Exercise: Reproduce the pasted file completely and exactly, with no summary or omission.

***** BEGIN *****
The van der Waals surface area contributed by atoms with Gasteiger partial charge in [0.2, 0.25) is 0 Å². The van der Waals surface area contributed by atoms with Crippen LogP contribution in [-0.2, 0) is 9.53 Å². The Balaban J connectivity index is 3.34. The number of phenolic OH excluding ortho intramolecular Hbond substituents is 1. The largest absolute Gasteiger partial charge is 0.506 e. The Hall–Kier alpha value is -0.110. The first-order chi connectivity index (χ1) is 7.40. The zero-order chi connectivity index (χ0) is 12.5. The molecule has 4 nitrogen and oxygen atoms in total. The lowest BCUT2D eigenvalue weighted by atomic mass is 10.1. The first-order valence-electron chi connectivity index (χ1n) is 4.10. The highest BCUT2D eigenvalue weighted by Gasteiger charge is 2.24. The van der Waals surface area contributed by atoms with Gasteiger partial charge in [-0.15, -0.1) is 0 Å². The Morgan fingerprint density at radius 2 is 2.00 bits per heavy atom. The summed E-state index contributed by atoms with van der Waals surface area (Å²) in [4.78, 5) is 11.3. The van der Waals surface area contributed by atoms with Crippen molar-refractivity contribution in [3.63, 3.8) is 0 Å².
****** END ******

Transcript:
The van der Waals surface area contributed by atoms with Gasteiger partial charge in [0.2, 0.25) is 0 Å². The van der Waals surface area contributed by atoms with Crippen LogP contribution in [-0.2, 0) is 9.53 Å². The Balaban J connectivity index is 3.34. The number of phenolic OH excluding ortho intramolecular Hbond substituents is 1. The largest absolute Gasteiger partial charge is 0.506 e. The Hall–Kier alpha value is -0.110. The first-order chi connectivity index (χ1) is 7.40. The zero-order chi connectivity index (χ0) is 12.5. The molecule has 4 nitrogen and oxygen atoms in total. The lowest BCUT2D eigenvalue weighted by atomic mass is 10.1. The first-order valence-electron chi connectivity index (χ1n) is 4.10. The highest BCUT2D eigenvalue weighted by Gasteiger charge is 2.24. The van der Waals surface area contributed by atoms with Gasteiger partial charge in [-0.15, -0.1) is 0 Å². The Morgan fingerprint density at radius 2 is 2.00 bits per heavy atom. The summed E-state index contributed by atoms with van der Waals surface area (Å²) in [4.78, 5) is 11.3. The van der Waals surface area contributed by atoms with Crippen molar-refractivity contribution in [3.63, 3.8) is 0 Å².